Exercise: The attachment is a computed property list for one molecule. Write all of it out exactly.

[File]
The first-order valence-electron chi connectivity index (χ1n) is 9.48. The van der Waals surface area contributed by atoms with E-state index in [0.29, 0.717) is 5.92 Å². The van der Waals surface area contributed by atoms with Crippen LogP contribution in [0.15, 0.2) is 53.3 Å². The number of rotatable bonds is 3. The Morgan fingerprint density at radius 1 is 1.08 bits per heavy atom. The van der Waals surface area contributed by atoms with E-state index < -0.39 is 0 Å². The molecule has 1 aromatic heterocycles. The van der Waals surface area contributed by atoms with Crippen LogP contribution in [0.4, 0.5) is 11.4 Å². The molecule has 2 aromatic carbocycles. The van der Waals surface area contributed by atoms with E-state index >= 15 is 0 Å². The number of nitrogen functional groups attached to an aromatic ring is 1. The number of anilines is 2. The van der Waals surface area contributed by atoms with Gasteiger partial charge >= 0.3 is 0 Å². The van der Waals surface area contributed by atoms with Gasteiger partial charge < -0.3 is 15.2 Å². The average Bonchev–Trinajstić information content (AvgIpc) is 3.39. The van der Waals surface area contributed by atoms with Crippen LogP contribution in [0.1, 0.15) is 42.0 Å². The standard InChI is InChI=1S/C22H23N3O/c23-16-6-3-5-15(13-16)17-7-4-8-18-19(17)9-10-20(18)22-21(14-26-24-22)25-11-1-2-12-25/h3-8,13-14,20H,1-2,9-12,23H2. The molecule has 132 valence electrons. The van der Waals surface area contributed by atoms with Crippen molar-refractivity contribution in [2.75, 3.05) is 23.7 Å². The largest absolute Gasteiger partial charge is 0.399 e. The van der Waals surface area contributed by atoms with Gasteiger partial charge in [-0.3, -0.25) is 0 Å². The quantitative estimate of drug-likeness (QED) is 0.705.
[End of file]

The first-order valence-electron chi connectivity index (χ1n) is 9.48. The van der Waals surface area contributed by atoms with E-state index in [0.29, 0.717) is 5.92 Å². The van der Waals surface area contributed by atoms with Crippen LogP contribution in [0.15, 0.2) is 53.3 Å². The number of rotatable bonds is 3. The Morgan fingerprint density at radius 1 is 1.08 bits per heavy atom. The van der Waals surface area contributed by atoms with E-state index < -0.39 is 0 Å². The molecule has 1 aromatic heterocycles. The van der Waals surface area contributed by atoms with Crippen LogP contribution in [0.4, 0.5) is 11.4 Å². The molecule has 2 aromatic carbocycles. The van der Waals surface area contributed by atoms with E-state index >= 15 is 0 Å². The number of nitrogen functional groups attached to an aromatic ring is 1. The number of anilines is 2. The van der Waals surface area contributed by atoms with Gasteiger partial charge >= 0.3 is 0 Å². The van der Waals surface area contributed by atoms with Gasteiger partial charge < -0.3 is 15.2 Å². The average Bonchev–Trinajstić information content (AvgIpc) is 3.39. The van der Waals surface area contributed by atoms with Crippen LogP contribution in [0.1, 0.15) is 42.0 Å². The standard InChI is InChI=1S/C22H23N3O/c23-16-6-3-5-15(13-16)17-7-4-8-18-19(17)9-10-20(18)22-21(14-26-24-22)25-11-1-2-12-25/h3-8,13-14,20H,1-2,9-12,23H2. The molecule has 132 valence electrons. The van der Waals surface area contributed by atoms with Crippen molar-refractivity contribution in [2.75, 3.05) is 23.7 Å². The largest absolute Gasteiger partial charge is 0.399 e. The van der Waals surface area contributed by atoms with Gasteiger partial charge in [-0.3, -0.25) is 0 Å². The quantitative estimate of drug-likeness (QED) is 0.705.